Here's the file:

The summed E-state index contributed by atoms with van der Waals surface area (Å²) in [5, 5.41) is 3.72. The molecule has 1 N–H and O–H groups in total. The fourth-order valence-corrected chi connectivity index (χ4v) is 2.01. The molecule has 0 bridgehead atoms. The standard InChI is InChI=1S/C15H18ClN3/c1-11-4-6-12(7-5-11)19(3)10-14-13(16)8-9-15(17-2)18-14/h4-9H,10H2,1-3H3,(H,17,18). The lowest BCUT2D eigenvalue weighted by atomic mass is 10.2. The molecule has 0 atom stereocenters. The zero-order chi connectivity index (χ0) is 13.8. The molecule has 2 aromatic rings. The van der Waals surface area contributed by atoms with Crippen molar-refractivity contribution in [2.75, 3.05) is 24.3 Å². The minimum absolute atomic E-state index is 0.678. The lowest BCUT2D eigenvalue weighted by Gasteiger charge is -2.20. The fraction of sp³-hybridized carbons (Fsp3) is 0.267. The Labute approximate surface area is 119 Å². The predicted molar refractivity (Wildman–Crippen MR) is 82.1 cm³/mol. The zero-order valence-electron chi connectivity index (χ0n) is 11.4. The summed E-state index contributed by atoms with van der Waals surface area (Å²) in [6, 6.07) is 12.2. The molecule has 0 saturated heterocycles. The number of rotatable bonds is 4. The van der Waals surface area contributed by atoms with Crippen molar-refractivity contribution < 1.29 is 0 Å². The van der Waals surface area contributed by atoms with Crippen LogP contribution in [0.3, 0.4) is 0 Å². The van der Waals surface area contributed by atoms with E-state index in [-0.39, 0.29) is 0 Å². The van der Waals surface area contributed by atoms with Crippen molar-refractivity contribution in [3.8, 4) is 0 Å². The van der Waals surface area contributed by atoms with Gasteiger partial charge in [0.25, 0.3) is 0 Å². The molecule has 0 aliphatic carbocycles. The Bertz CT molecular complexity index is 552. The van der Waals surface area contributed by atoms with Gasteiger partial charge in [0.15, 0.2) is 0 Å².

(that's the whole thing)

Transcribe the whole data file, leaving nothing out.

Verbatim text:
The summed E-state index contributed by atoms with van der Waals surface area (Å²) in [5, 5.41) is 3.72. The molecule has 1 N–H and O–H groups in total. The fourth-order valence-corrected chi connectivity index (χ4v) is 2.01. The molecule has 0 bridgehead atoms. The standard InChI is InChI=1S/C15H18ClN3/c1-11-4-6-12(7-5-11)19(3)10-14-13(16)8-9-15(17-2)18-14/h4-9H,10H2,1-3H3,(H,17,18). The lowest BCUT2D eigenvalue weighted by atomic mass is 10.2. The molecule has 0 atom stereocenters. The zero-order chi connectivity index (χ0) is 13.8. The molecule has 2 aromatic rings. The van der Waals surface area contributed by atoms with Crippen molar-refractivity contribution in [2.75, 3.05) is 24.3 Å². The minimum absolute atomic E-state index is 0.678. The lowest BCUT2D eigenvalue weighted by Gasteiger charge is -2.20. The fraction of sp³-hybridized carbons (Fsp3) is 0.267. The Labute approximate surface area is 119 Å². The predicted molar refractivity (Wildman–Crippen MR) is 82.1 cm³/mol. The zero-order valence-electron chi connectivity index (χ0n) is 11.4. The summed E-state index contributed by atoms with van der Waals surface area (Å²) in [6, 6.07) is 12.2. The molecule has 0 saturated heterocycles. The number of rotatable bonds is 4. The van der Waals surface area contributed by atoms with Crippen molar-refractivity contribution < 1.29 is 0 Å². The van der Waals surface area contributed by atoms with Crippen LogP contribution in [0.3, 0.4) is 0 Å². The van der Waals surface area contributed by atoms with E-state index in [-0.39, 0.29) is 0 Å². The van der Waals surface area contributed by atoms with Crippen molar-refractivity contribution in [3.8, 4) is 0 Å². The van der Waals surface area contributed by atoms with Gasteiger partial charge in [0.25, 0.3) is 0 Å². The molecule has 0 aliphatic carbocycles. The Bertz CT molecular complexity index is 552. The van der Waals surface area contributed by atoms with Gasteiger partial charge in [0.15, 0.2) is 0 Å².